Faculté des sciences

Electrically-Assisted Formation and Desorption of Dodecyl Phosphate Self-Assembled Monolayers on Indium Tin Oxide Surfaces

Tang, Clarence S. ; Antoni, Mathieu ; Schönbächler, Isabelle ; Keller, Beat ; Textor, Marcus ; Voros, Janos

In: ESC Transactions (208th ECS Meeting : Dielectrics and the Dielectric-Electrolyte Interface in Biological and Biomedical Applications), 2005, vol. 1, no. 28, p. 29-43

Molecularly homogenous and hydrophobic surfaces play an important role in a number of technological applications such as tribology and protein/cellular adhesion. Self-assembled monolayers of dodecyl phosphates (DDPO4) have previously been demonstrated to spontaneously form on titanium oxide, producing surfaces with excellent hydrophobic properties. In this paper, we report on the... Plus

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    Summary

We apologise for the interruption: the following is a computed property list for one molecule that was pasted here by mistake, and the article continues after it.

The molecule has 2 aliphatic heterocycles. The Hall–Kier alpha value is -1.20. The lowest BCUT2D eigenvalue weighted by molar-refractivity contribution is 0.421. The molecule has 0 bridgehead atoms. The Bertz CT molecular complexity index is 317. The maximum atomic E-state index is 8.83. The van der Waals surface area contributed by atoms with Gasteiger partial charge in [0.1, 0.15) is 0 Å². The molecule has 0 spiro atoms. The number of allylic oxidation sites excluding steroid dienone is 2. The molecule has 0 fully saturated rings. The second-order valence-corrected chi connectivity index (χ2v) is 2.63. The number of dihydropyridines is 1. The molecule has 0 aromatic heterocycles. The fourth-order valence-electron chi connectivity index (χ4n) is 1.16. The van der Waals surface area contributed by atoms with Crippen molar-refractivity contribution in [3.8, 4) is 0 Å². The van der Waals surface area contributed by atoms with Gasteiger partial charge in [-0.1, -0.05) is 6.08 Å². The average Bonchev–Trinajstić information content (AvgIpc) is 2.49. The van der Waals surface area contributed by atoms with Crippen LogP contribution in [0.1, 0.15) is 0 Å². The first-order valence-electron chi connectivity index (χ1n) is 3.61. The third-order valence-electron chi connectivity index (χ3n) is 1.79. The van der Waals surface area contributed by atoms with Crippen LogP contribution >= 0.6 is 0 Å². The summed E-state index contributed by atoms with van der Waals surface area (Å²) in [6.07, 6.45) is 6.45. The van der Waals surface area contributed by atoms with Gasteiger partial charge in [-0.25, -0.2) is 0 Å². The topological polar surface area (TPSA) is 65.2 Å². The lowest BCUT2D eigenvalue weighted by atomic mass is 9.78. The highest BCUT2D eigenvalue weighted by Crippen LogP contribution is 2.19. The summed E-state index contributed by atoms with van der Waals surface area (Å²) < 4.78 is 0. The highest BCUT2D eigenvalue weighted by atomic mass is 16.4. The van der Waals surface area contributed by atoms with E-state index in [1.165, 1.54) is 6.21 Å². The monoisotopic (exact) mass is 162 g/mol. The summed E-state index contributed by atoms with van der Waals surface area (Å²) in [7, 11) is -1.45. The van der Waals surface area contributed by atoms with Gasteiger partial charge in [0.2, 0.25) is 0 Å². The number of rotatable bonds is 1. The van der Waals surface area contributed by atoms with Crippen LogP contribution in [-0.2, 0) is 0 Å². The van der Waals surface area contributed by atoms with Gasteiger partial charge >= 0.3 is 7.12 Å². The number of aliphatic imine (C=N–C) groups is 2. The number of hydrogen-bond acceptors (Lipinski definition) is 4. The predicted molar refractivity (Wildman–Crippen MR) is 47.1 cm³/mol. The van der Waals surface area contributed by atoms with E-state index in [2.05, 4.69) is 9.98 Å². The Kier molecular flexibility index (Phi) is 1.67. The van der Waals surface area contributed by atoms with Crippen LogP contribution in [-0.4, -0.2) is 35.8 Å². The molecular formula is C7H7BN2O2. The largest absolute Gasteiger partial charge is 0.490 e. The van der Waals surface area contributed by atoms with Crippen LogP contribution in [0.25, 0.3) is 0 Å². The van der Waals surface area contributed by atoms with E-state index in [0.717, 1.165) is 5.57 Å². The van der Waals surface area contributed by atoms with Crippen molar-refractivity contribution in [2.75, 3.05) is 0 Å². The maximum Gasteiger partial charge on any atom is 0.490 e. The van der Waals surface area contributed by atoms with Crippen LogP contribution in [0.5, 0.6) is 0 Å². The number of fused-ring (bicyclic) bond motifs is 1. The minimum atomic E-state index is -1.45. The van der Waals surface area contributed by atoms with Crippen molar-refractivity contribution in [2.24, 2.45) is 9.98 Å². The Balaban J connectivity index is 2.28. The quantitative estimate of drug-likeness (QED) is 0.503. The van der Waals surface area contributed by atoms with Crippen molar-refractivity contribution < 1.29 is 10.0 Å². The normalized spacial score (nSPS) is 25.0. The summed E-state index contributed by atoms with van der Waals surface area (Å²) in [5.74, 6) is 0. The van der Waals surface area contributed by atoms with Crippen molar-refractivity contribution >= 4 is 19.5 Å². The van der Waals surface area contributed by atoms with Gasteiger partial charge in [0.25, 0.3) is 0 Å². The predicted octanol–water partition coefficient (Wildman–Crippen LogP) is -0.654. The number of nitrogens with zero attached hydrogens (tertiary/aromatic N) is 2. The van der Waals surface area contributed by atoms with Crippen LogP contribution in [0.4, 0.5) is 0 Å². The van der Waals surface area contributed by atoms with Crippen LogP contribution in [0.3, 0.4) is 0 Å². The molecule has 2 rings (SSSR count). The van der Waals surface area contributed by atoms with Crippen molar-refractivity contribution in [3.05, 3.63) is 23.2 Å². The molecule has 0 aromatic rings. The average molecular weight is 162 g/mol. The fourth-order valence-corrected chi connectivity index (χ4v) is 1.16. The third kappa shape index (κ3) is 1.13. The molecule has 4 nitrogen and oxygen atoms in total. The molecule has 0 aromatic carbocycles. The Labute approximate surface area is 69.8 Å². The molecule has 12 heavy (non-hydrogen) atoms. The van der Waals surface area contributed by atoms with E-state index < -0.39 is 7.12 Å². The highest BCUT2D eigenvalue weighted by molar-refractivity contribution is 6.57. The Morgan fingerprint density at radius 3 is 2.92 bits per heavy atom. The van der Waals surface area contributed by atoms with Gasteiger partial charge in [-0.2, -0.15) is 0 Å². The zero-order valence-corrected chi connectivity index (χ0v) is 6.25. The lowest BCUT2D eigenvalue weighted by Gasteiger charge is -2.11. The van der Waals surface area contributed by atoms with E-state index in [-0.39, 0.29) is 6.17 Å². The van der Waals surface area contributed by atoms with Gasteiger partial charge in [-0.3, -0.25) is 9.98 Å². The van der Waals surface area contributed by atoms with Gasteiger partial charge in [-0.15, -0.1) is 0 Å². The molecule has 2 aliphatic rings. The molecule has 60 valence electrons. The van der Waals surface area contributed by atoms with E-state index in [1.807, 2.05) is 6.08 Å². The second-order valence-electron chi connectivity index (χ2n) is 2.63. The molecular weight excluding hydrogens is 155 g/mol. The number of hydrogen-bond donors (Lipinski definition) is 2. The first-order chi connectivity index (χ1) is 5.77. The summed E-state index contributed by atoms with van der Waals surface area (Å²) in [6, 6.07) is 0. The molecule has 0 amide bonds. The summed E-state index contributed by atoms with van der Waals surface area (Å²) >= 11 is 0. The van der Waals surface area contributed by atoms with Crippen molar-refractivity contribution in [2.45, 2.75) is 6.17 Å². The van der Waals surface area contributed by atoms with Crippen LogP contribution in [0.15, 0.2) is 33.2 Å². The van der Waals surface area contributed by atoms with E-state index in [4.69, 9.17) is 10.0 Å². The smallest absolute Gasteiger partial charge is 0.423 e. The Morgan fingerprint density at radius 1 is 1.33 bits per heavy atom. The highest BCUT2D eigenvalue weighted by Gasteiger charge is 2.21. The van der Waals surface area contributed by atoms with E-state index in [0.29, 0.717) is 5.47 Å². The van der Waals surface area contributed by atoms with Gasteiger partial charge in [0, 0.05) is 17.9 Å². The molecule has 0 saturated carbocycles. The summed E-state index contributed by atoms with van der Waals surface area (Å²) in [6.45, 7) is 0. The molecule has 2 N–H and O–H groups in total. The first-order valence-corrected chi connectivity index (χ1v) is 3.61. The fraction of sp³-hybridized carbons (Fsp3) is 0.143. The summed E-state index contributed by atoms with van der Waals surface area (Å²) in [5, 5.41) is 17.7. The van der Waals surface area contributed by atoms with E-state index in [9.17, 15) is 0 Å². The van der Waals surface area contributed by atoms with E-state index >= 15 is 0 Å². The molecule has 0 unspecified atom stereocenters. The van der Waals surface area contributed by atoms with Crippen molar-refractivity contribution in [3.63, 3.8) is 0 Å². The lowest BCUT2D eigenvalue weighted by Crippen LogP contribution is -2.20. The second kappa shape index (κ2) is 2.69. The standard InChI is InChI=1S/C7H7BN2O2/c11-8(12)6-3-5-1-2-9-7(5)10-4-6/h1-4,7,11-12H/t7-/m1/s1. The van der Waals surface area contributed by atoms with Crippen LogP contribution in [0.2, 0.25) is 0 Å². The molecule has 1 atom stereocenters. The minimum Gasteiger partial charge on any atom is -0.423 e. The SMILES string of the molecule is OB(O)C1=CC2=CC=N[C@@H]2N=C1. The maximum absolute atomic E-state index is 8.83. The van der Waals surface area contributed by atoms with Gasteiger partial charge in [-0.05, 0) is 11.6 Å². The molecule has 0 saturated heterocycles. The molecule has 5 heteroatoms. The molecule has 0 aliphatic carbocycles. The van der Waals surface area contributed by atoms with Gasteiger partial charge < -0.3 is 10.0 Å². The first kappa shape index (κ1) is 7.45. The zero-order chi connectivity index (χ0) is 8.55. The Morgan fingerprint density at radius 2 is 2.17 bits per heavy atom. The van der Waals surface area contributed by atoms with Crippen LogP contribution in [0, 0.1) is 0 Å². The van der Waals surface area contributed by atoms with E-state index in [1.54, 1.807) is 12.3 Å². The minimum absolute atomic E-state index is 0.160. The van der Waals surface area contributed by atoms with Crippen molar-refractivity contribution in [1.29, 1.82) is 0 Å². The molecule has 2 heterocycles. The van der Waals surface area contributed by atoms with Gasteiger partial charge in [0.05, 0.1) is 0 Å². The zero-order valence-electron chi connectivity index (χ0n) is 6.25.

Molecularly homogenous and hydrophobic surfaces play an important role in a number of technological applications such as tribology and protein/cellular adhesion. Self-assembled monolayers of dodecyl phosphates (DDPO4) have previously been demonstrated to spontaneously form on titanium oxide, producing surfaces with excellent hydrophobic properties. In this paper, we report on the adsorption of DDPO4 onto a transparent electronic material, indium tin oxide (ITO), under both open circuit and applied potential conditions. We have used two complementary surface characterization techniques: variable angle scanning ellipsometry and contact angle measurements to investigate the adsorption of DDPO4 on an ITO surface. Under open circuit condition, both methods consistently confirmed the formation of DDPO4 monolayers on the ITO surface. The presence of an electrical field increased the amount of DDPO4 adsorbed on the ITO surface. An applied anodic electrical stimulus of 1800 mV resulted in an exponential loss of the monolayer as confirmed by X-ray photoelectron spectroscopy and electrochemical optical waveguide lightmode spectroscopy (EC-OWLS). This electrically stimulated selective adsorption/desorption of DDPO4 opens up new ways to tailor the physico-chemical properties of surfaces.